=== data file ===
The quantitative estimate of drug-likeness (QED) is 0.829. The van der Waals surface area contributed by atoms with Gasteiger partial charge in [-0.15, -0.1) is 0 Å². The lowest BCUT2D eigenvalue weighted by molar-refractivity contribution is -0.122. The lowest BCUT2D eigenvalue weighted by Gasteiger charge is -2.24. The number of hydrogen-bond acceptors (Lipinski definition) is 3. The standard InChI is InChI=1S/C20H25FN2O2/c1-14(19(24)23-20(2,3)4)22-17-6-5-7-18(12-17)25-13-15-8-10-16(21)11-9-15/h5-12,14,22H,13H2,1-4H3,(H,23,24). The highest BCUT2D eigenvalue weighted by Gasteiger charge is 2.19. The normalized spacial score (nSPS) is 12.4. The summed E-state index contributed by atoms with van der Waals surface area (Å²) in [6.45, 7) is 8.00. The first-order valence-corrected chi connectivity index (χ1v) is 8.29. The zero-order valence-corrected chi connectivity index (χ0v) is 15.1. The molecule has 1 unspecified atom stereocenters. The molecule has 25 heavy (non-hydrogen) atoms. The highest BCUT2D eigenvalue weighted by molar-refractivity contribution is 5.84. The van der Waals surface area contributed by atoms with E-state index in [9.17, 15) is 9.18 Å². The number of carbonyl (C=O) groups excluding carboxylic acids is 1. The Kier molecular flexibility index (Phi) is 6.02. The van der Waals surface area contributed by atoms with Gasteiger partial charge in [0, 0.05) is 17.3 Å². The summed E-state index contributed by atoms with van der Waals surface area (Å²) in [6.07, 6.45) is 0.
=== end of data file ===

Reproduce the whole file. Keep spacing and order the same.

The quantitative estimate of drug-likeness (QED) is 0.829. The van der Waals surface area contributed by atoms with Gasteiger partial charge in [-0.15, -0.1) is 0 Å². The lowest BCUT2D eigenvalue weighted by molar-refractivity contribution is -0.122. The lowest BCUT2D eigenvalue weighted by Gasteiger charge is -2.24. The number of hydrogen-bond acceptors (Lipinski definition) is 3. The standard InChI is InChI=1S/C20H25FN2O2/c1-14(19(24)23-20(2,3)4)22-17-6-5-7-18(12-17)25-13-15-8-10-16(21)11-9-15/h5-12,14,22H,13H2,1-4H3,(H,23,24). The highest BCUT2D eigenvalue weighted by Gasteiger charge is 2.19. The normalized spacial score (nSPS) is 12.4. The summed E-state index contributed by atoms with van der Waals surface area (Å²) in [6.45, 7) is 8.00. The first-order valence-corrected chi connectivity index (χ1v) is 8.29. The zero-order valence-corrected chi connectivity index (χ0v) is 15.1. The molecule has 1 unspecified atom stereocenters. The molecule has 25 heavy (non-hydrogen) atoms. The highest BCUT2D eigenvalue weighted by molar-refractivity contribution is 5.84. The van der Waals surface area contributed by atoms with E-state index in [9.17, 15) is 9.18 Å². The number of carbonyl (C=O) groups excluding carboxylic acids is 1. The Kier molecular flexibility index (Phi) is 6.02. The van der Waals surface area contributed by atoms with Gasteiger partial charge in [0, 0.05) is 17.3 Å². The summed E-state index contributed by atoms with van der Waals surface area (Å²) in [6.07, 6.45) is 0.